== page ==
And explaining the policy may be very necessary-it seems to be written in deliberately obfuscatory language; lawyers obviously went over the language many times. Rather than clarify the environmental justice issue and explain why the NRC believes changes to its existing policy are necessary, the policy appears designed to confuse the issue and make it appear that virtually no changes are being made when, in fact, the changes are fundamental and a near-complete rejection of the agency's commitment to environmental justice.

The draft policy makes clear that the NRC believes environmental justice issues are not per se litigable in licensing proceedings. The policy goes on to state that environmental justices issues won't be considered in generic rulemakings or proceedings, and that, in fact, they will only be considered under limited NEPA-related actions. Instead of welcoming the Executive Order, the NRC now is parsing the Order to determine how little it can do to meet its intent rather than how much it can do to address environmental racism issues-for which the nuclear power industry has a miserable track record.

Indeed, the Nuclear Energy Institute's December 2002 letter was spawned by its recognition that environmental justice issues were getting in the way of licensing of major projects. Most famously, these included Louisiana Energy Services (LES) which was denied a license in 1997 by the Atomic Safety and Licensing Board on environmental justice grounds (see WISE News Communique 474.4694: "Environmental racism: LES license denied"). The NRC Commissioners later partially overturned that ruling, but it was too late for LES, which gave up its quest to build a uranium enrichment plant in northern Louisiana (the company is now trying to build a similar plant in eastern New Mexico, in an area with a large Hispanic population).

More recently, environmental justice issues have surfaced in the licensing case of the proposed Private Fuel Storage high-level nuclear waste dump on Native American land in Utah (see also WISE News Communique 559.5349: "Environmentally racist nuke waste dump tears Goshutes apart").

And environmental justice issues are expected to arise at early site permit hearings for a new NPP at the Grand Gulf site in Mississippi. Although an existing reactor already is there, it is unlikely that reactor could have been built in the largely poor, largely African-American community in which it is located had the NRC's existing policy been in effect. And opposition to a new reactor at that site already is building among the local population.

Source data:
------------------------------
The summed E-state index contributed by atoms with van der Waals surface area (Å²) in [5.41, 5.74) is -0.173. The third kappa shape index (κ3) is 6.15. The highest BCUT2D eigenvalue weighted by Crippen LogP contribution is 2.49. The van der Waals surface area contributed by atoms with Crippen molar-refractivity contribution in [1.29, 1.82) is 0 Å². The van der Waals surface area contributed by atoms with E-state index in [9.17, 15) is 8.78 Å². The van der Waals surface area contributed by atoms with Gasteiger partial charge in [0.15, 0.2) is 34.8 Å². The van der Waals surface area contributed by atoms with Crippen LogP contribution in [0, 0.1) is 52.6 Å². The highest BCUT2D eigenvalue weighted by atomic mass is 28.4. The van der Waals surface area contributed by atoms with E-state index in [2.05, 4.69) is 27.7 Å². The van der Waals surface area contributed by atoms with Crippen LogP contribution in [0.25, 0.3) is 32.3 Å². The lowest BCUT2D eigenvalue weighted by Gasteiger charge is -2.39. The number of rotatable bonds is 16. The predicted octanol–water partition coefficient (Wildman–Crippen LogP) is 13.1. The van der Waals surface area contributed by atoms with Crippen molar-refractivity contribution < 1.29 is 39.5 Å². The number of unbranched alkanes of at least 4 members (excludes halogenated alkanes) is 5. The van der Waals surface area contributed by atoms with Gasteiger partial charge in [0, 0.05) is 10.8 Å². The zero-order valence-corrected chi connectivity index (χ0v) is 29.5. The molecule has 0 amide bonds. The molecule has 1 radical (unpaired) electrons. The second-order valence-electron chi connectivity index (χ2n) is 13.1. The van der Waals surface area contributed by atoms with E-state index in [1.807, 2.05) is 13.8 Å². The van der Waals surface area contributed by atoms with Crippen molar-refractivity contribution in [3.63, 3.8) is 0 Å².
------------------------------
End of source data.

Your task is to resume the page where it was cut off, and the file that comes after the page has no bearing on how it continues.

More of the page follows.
The NRC's draft policy statement and some related documents are now available on the NRC's website, (in the proposed rulemakings section). The statement and related documents also are available on NIRS' website, Currently, the comment period is slated to end 5 January 2004, but as noted, NIRS and many other groups are seeking a 180-day extension of the period, until 4 July 2004. Comments are being accepted at or by fax at 301-415-1101 (non-US residents at +1-301-415-1101). The NRC will accept, but discourages comments by regular mail because delivery of mail to government offices remains disrupted because of the anthrax alert.

Comments by international groups is encouraged by NIRS. Positions taken by the U.S. NRC often are used as justification by regulatory agencies in other countries (and vice versa), and a large international outpouring of protest over the NRC's treatment of environmental justice and fundamental human rights issues would be both appropriate and helpful.

NIRS is mounting a major campaign to protect the environmental justice concept and to maintain the rights of people to bring up the issue in hearings and other litigation. We will be posting our own comments to the NIRS website as soon as they are completed. We also will be making pre-printed comment postcards available for widespread distribution. Let us know how many such postcards your group would like so we can determine the appropriate print run by contacting us at or 202-328-0002 (+1-202-328-0002 for non-US residents).

Source and contact: NIRS at